CoatingsPro Magazine

MAR 2015

CoatingsPro offers an in-depth look at coatings based on case studies, successful business operation, new products, industry news, and the safe and profitable use of coatings and equipment.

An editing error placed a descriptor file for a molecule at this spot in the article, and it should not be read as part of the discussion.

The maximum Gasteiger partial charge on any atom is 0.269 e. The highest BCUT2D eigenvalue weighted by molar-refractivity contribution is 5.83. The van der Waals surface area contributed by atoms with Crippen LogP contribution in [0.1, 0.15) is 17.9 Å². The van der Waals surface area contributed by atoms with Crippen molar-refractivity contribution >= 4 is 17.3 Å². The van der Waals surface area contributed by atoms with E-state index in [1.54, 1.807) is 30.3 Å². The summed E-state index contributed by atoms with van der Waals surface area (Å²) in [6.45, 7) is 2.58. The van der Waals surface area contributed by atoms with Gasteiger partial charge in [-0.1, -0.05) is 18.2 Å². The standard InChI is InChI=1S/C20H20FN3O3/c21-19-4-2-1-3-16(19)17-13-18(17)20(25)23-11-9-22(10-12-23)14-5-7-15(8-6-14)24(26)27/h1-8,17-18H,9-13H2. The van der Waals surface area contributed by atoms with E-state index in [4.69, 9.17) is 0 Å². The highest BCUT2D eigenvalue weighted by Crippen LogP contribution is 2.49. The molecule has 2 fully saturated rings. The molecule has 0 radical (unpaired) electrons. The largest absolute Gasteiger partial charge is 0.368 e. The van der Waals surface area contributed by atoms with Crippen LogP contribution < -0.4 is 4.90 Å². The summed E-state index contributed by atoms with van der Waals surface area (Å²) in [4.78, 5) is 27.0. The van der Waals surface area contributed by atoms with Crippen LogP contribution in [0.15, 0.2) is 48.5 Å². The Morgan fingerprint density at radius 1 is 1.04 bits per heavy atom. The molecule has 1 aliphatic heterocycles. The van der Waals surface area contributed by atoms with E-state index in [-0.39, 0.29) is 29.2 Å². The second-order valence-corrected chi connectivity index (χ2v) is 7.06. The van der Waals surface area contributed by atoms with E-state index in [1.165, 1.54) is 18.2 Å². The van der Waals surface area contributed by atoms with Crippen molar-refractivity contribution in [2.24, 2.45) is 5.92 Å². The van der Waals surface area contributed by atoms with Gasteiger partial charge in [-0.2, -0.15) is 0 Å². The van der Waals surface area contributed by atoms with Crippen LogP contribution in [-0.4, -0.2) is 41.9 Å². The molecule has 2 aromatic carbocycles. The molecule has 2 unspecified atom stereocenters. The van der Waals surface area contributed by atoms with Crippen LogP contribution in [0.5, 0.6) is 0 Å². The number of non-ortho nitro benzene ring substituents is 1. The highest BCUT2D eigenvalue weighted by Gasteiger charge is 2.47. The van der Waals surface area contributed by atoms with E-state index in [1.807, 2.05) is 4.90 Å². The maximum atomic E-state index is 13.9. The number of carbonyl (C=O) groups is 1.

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28 MARCH 2015 COATINGSPROMAG.COM Specifying Success Due to the competitive nature of the coatings industr y, specif ying paint is requiring more time per job and more time during those once a year (or so) internal reviews when we update products and paint systems. By Marc Chavez, FCSI, AIA, CCS, CCA, Associate Partner for ZGF Architects LLP Adding a Coating System to Your Specifcation Toolbox T he process of changing an ofce master paint specif- cation to incorporate new systems based upon new technology is fraught with challenges; multiple and often conficting variables fght for precedence. In the end, the scale of practice, range of project type, and the local painting community determine the direction the specif- cations will take. So let's take a closer look at some coating systems that might need to be added to your specif- cation toolbox. Writing Specifications Te time given to product research and specifcation writing in the architect's ofce is limited. Te average building specifcation for a large multistory building has, on average, 200+ sections, 100 of which are technical architec- tural sections. In most practices, a specifcation is not started from scratch for every job. Many companies and independent specifcation writers have partly edited sections that they customize for each one. Some sections that are common and used on every project take only a quick review and minimal editing to prepare for use. Other sections, though, with especially unique products, assemblies, or assembly uses, may take many hours of research and writing. Regardless of the product, on average, a spec writer has somewhere in the neighborhood of two to three hours to write a section. Due to the competitive nature of the coatings industry, specifying paint is requiring more time per job and more time during those once a year (or so) internal reviews when we update products and paint systems. Specifers are also receiving more requests for feld-applied systems that can match the fuoropolymer painted fnishes on our projects. Furthermore, we have begun looking at modifying our speci- fcations to incorporate new paint systems to comply with ever-chang- ing environmental requirements, including Leadership in Energy and Environmental Design (LEED) v4's product disclosure and optimization points, as well as contractor budget and schedule constraints. One of the updates in the indus- try that is starting to change the way that specifers and others do business is in relation to coatings on exterior metal substrates. Te metals we are protecting with feld-applied coatings are mostly steel, occasionally alumi- num, and they most often occur at the building entrance and entrance canopy at street level. One of the more

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